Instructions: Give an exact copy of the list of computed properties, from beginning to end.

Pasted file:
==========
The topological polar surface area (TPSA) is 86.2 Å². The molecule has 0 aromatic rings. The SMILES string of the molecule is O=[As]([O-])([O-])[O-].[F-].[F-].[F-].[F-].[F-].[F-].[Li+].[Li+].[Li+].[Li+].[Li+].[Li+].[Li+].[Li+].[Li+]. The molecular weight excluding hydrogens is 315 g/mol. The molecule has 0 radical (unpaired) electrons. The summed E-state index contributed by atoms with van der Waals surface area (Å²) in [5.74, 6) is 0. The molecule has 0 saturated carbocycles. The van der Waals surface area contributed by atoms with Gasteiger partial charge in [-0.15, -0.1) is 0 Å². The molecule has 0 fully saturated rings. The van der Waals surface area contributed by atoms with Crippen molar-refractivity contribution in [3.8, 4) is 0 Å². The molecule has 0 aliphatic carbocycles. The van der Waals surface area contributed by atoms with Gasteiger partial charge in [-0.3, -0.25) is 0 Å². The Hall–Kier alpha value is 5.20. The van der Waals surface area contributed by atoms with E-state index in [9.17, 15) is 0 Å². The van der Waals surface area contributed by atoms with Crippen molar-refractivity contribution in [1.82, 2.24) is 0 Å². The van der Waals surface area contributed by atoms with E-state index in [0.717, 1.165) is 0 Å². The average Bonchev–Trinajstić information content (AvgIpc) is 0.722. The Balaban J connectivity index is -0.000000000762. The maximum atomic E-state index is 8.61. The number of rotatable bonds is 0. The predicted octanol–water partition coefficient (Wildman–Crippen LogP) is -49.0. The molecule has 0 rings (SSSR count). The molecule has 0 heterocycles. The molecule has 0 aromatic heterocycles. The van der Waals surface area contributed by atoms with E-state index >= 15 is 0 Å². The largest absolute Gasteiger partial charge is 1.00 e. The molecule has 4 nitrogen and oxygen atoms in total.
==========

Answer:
The topological polar surface area (TPSA) is 86.2 Å². The molecule has 0 aromatic rings. The SMILES string of the molecule is O=[As]([O-])([O-])[O-].[F-].[F-].[F-].[F-].[F-].[F-].[Li+].[Li+].[Li+].[Li+].[Li+].[Li+].[Li+].[Li+].[Li+]. The molecular weight excluding hydrogens is 315 g/mol. The molecule has 0 radical (unpaired) electrons. The summed E-state index contributed by atoms with van der Waals surface area (Å²) in [5.74, 6) is 0. The molecule has 0 saturated carbocycles. The van der Waals surface area contributed by atoms with Gasteiger partial charge in [-0.15, -0.1) is 0 Å². The molecule has 0 fully saturated rings. The van der Waals surface area contributed by atoms with Crippen molar-refractivity contribution in [3.8, 4) is 0 Å². The molecule has 0 aliphatic carbocycles. The van der Waals surface area contributed by atoms with Gasteiger partial charge in [-0.3, -0.25) is 0 Å². The Hall–Kier alpha value is 5.20. The van der Waals surface area contributed by atoms with E-state index in [9.17, 15) is 0 Å². The van der Waals surface area contributed by atoms with Crippen molar-refractivity contribution in [1.82, 2.24) is 0 Å². The van der Waals surface area contributed by atoms with E-state index in [0.717, 1.165) is 0 Å². The average Bonchev–Trinajstić information content (AvgIpc) is 0.722. The Balaban J connectivity index is -0.000000000762. The maximum atomic E-state index is 8.61. The number of rotatable bonds is 0. The predicted octanol–water partition coefficient (Wildman–Crippen LogP) is -49.0. The molecule has 0 rings (SSSR count). The molecule has 0 heterocycles. The molecule has 0 aromatic heterocycles. The van der Waals surface area contributed by atoms with E-state index >= 15 is 0 Å². The largest absolute Gasteiger partial charge is 1.00 e. The molecule has 4 nitrogen and oxygen atoms in total.